Salt Lake Telegram 31 May 1920.
Krazy Kat, the famous comic creation of George Herriman, has provided merriment for millions over a period of ten years.
On the occasion of Krazy’s birthday, which is this month, it may interest Telegram readers to know something about George Herriman and what notable personalities in American life think about his comic.
Here is his own story:
“Thirty-six years ago we started to exist in a humble way out of Los Angeles, Cal., and had we been properly chaperoned we might just as well have been at the head of the baker’s trust or drawing down a fat income from a patent non-skid doughnut, but we were left to blaze our own trail, which accounts for why we are today making dots and dashes and calling them comic pictures.
“Our father tried to tell us in his learned way not to forsake the bakery for art. Bread, said he, the world must have and will forever cry for, but art, while a few cry for it, still it allays neither hunger nor thirst.
“There are a thousand bakeshops and bun emporiums to one art shop and nobody ever sees any art wagons on the highways, but look at all the bread buses and the bun cabs we see dashing about at all hours answering the wild calls of a starving populace.
“But sinner that we were, we persisted and we remember when we left the old home town sixteen years ago for the big village on the Harlem, our parents’ farewell words were: “Don’t forget how to stencil doughnuts!”
“However, when we look back on our career and view with emotion how we might have been a ‘bun baron’ sending thin loaves down the river and having them come back heavy money, and having to dodge our own coffee cake trucks, and sitting up nights worrying about our millions, we feel rather pleased that when we answer the big rollcall we’d rather plead guilty to having worried the dear public with our ‘Krazy Kat’ and ‘Baron Bean’ than having dealt them out 2 cents worth of near bread and nicked them 6 cents for it.
“The papers have been awful kind to us and stand for a lot of our sad stuff and if someday they decide that they would look a great deal better without our art in it -- then -- and only then -- will we fall -- we’ll dig up the old union card, polish it up a bit and take our seat on the ‘bread-wagon.’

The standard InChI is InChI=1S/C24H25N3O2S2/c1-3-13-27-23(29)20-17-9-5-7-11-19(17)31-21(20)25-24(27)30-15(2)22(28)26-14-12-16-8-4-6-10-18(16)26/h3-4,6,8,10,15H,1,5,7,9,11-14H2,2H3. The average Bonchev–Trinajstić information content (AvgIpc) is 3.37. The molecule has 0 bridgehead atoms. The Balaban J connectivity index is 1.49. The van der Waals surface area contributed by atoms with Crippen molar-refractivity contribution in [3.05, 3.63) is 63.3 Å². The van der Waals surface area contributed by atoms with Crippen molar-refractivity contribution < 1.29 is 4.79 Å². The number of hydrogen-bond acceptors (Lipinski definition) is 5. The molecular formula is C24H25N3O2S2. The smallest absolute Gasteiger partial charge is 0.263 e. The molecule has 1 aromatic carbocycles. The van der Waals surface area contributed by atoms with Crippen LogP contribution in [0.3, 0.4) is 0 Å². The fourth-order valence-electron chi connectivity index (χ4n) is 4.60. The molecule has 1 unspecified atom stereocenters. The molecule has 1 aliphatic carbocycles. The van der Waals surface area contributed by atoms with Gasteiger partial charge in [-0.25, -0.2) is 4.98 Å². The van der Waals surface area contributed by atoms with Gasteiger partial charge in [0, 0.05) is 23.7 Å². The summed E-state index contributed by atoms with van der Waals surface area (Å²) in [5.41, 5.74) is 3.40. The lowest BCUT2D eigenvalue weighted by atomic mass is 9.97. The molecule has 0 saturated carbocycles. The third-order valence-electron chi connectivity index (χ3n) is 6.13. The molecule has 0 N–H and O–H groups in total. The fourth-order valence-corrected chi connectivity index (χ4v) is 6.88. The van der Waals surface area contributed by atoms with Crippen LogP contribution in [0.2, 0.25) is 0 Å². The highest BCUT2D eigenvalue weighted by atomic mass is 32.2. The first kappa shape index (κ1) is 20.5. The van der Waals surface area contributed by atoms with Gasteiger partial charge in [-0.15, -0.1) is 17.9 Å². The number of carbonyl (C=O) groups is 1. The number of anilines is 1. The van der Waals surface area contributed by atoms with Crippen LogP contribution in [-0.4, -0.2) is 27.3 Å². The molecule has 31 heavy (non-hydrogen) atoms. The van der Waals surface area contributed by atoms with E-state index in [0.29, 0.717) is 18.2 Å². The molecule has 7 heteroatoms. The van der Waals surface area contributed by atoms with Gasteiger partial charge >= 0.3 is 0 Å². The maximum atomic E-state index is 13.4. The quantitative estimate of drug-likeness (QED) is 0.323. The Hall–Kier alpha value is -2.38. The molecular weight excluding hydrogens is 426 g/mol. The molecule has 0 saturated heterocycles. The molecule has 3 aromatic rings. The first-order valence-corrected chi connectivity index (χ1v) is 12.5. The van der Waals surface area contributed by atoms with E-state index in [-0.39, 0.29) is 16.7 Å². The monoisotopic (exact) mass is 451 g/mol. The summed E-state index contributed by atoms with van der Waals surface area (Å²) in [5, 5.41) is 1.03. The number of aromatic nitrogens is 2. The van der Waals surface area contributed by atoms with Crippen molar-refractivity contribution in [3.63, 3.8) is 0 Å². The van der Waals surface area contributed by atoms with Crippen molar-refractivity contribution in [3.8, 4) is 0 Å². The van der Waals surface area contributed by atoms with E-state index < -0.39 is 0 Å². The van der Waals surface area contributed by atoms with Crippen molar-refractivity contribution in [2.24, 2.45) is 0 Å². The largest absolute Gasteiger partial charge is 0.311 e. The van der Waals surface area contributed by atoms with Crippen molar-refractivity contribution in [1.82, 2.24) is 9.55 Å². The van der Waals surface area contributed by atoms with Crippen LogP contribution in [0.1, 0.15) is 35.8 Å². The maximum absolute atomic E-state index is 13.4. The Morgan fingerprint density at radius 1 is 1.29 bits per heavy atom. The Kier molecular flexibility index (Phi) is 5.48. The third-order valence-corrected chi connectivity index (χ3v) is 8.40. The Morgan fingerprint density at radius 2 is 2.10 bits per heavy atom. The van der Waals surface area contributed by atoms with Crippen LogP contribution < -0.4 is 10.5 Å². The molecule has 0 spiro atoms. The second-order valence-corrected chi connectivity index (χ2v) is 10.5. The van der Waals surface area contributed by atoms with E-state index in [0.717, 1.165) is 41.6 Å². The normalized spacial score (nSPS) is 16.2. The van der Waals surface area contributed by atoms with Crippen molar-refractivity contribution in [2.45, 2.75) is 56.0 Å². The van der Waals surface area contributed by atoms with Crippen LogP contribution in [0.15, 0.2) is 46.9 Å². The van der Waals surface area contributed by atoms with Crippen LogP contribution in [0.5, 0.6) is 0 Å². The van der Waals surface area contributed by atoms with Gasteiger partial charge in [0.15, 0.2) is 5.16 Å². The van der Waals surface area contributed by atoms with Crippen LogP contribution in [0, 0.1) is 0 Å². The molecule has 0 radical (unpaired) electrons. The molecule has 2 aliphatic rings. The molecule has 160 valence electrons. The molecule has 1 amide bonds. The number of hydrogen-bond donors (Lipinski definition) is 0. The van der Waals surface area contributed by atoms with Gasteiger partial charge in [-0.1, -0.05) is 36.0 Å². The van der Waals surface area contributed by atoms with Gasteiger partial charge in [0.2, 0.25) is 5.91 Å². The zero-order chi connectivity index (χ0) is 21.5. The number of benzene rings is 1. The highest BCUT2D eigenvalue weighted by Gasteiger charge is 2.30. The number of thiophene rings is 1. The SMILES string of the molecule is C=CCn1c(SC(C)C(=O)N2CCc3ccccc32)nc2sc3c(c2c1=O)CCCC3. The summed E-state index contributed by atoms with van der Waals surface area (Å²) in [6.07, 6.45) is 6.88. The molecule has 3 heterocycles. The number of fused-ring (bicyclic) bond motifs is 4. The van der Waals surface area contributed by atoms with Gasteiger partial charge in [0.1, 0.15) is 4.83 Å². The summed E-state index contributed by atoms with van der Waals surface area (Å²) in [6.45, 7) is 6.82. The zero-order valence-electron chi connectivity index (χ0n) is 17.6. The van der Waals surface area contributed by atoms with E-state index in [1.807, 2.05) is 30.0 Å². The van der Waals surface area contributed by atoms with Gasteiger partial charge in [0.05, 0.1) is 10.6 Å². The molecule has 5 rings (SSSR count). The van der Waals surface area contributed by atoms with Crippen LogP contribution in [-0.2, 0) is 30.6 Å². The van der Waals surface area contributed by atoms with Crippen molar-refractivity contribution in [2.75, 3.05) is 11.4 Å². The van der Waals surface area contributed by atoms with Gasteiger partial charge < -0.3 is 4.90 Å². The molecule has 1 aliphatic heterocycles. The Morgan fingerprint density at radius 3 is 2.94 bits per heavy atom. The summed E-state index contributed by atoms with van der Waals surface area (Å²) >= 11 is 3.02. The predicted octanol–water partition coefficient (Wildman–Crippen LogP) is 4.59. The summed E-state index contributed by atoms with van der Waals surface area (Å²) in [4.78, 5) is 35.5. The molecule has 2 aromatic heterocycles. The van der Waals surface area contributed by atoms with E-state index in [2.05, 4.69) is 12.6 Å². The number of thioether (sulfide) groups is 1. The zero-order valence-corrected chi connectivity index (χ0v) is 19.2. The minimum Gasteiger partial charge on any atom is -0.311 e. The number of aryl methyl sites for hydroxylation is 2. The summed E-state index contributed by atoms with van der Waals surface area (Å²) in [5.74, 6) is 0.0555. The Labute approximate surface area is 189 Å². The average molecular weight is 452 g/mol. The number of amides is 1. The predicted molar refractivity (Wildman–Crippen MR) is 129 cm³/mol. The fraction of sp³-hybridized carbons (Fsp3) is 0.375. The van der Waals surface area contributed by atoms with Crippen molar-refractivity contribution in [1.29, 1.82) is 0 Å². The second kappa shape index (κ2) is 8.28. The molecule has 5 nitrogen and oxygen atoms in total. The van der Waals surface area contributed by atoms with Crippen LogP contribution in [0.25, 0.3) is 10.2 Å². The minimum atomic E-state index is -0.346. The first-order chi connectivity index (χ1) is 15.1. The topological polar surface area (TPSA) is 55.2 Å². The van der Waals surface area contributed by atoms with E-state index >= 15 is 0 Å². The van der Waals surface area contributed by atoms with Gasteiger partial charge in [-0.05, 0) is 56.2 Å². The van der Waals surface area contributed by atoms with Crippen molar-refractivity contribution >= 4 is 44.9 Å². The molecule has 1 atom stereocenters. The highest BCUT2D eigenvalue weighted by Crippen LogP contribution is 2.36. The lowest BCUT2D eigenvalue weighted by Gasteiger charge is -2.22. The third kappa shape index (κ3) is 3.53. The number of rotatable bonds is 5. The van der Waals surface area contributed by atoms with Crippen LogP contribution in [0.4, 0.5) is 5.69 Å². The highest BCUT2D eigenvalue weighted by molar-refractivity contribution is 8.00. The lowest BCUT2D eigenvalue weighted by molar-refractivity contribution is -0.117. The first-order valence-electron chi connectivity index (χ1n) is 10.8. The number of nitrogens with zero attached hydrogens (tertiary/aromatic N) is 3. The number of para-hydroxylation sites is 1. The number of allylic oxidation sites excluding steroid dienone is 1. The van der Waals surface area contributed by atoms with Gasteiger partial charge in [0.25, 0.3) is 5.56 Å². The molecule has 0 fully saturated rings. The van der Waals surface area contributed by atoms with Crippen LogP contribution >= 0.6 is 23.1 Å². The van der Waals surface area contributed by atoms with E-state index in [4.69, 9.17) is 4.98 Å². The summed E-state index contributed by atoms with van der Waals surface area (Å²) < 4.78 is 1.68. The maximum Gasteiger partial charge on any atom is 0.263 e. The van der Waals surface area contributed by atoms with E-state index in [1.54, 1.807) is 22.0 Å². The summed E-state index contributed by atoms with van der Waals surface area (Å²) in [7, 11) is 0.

“For bread we must have, while ‘art,’ well, nobody ever gets up much of an appetite for ‘art,’ so ‘adios,’ see you in the paper tomorrow.
“Ever thine, “GEO. HERRIMAN.”
“I’m for Krazy Kat. It is delightfully idiotic in this serious world.” -- James Montgomery Flagg.
“Ever since I came to this country, a pie-faced lad with a mop of real hair where now is only bare ivory, Krazy Kat has been my solace in adversity, my thingummy in what-d’you-call-it, and all that sort of thing, and now, in 1920, never fails to get a senile chuckle out of me. I remember -- I wonder if anyone else does, even Mr. Herriman -- that for a short while Krazy had a past. She started as a malignant animal trying to encompass the downfall of Ignatz and getting badly scored off with a brick at the end of each installment. Then suddenly her character changed and she became the lovable creature whom we hold up as an example to our children.
“I consider that in Krazy Kat Mr. Herriman has got what Wagner was groping for in ‘Parsifal.’ Wagner did his best to depict a character who, though shy on brains, was there with the wallop when it came to disposition. He did his best but you know what Germans are! It was left for Mr. Herriman to really put the thing across. Most men would have taken a trilogy of novels to create a character which Mr. Herriman draws in a few strokes. And not content with drawing a single figure, Mr. Herriman gives us a magic world full of enchanted mesas, every inhabitant of which is a personal friend.
“My opinion is that, if George Ade, Velasquez, the Brothers Grimm, and Lord Dunsany had got together and collaborated, they might have turned out something about as good as Krazy Kat, but I think even then that Mr. Herriman would have the edge over them. I raise the old Wodehouse brown hat to him.” -- P. G. Wodehouse.
“For many years I have used Herriman’s drawings in my lectures and before my art classes as examples of a great indigenous and thoroughly American phase of art. The wonderful knowledge of structure, composition, anatomy and all the academic features of great art which the Krazy Kat drawings possess and which Mr. Herriman cunningly perverts in such an astonishingly national way can only be truly realized by those who also know how difficult these things are.” -- C. N. Werntz, president of the Chicago Academy of Fine Arts.
“Of course I have always worshiped Herriman’s Addisonian English and his Rembrantesque cat anatomy, and the delicate, humorous thought of bouncing the brick on Krazy Kat’s bean; but as a confirmed lover of nature and deep student of her beauties, the thing that appeals to me most is Herriman’s trees. I’m not sure yet that they are trees, but if they are I certainly do admire them, and I think I like the one’s with spots on them most of all. As a tree thinker Herriman can give B--- (< Note: this word was, unfortunately illegible) bank cards and spades and beat her (Note: or possibly ‘him’) to a standstill.” -- Ellis Parker Butler, “Pigs is Pigs.”